In the wake of Hurricane Sandy and the resulting devastation along the East Coast of the United States, the concept of resiliency is a hot topic. Are we approaching sustainability the wrong way and focusing too much on how to lower the environmental impacts of our buildings and not enough on how to respond to the impacts of the environment? Such is the question at the core of "Learning to Bounce Back," an opinion piece in TheNew York Times from Andrew Zolli, the executive director of PopTech and co-author of Resilience: Why Things Bounce Back.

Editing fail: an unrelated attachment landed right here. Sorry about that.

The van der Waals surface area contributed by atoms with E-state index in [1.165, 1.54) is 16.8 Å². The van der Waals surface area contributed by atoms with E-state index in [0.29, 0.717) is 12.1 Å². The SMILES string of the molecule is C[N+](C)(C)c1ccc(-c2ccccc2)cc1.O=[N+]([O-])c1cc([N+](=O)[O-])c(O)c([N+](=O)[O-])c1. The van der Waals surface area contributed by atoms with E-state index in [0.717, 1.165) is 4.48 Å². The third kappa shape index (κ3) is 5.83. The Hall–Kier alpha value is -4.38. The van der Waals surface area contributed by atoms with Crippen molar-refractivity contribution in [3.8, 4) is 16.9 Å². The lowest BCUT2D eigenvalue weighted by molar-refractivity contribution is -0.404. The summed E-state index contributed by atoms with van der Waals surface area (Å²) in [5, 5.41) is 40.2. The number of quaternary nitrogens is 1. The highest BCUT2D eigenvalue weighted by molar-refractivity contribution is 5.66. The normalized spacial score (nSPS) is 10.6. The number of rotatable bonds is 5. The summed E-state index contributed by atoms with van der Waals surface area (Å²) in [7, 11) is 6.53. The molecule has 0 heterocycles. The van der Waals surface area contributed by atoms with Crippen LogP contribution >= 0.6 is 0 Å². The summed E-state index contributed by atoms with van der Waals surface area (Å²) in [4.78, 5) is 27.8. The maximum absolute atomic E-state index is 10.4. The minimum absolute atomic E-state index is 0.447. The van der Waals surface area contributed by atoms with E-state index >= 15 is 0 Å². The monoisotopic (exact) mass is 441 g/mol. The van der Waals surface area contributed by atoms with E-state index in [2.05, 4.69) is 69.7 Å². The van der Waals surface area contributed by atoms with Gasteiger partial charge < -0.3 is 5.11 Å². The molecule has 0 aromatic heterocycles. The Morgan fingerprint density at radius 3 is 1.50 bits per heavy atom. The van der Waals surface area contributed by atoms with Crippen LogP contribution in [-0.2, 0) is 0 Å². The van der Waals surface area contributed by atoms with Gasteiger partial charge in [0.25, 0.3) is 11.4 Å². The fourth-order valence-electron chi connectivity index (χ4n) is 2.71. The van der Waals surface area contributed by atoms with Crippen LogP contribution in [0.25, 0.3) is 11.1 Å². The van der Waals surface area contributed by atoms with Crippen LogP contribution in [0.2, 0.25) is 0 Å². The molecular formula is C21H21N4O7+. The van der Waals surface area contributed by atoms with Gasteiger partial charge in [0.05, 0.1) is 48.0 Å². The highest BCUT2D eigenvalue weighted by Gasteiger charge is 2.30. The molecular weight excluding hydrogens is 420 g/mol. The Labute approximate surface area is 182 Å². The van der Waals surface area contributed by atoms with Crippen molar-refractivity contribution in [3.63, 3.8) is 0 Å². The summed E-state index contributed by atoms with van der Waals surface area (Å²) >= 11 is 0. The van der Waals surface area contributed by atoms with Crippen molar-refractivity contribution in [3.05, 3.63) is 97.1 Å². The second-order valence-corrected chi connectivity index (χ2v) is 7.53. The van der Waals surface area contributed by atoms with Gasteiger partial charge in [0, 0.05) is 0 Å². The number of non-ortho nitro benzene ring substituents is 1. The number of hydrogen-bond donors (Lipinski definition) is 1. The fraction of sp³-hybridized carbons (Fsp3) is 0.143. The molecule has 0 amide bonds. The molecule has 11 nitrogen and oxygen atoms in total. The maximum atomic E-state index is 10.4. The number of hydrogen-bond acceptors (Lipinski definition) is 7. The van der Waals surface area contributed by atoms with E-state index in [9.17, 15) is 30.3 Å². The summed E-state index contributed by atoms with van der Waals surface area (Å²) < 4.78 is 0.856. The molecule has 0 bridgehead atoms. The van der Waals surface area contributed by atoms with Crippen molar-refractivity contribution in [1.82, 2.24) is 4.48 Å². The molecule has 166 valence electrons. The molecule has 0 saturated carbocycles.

He writes: "The sustainability regime is being quietly challenged, not from without, but from within. Among a growing number of scientists, social innovators, community leaders, nongovernmental organizations, philanthropies, governments and corporations, a new dialogue is emerging around a new idea, resilience: how to help vulnerable people, organizations and systems persist, perhaps even thrive, amid unforeseeable disruptions. Where sustainability aims to put the world back into balance, resilience looks for ways to manage in an imbalanced world." He later adds, "the sustainability movement’s politics, not to mention its marketing, have led to a popular misunderstanding: that a perfect, stasis-under-glass equilibrium is achievable. But the world doesn’t work that way: it exists in a constant disequilibrium—trying, failing, adapting, learning and evolving in endless cycles."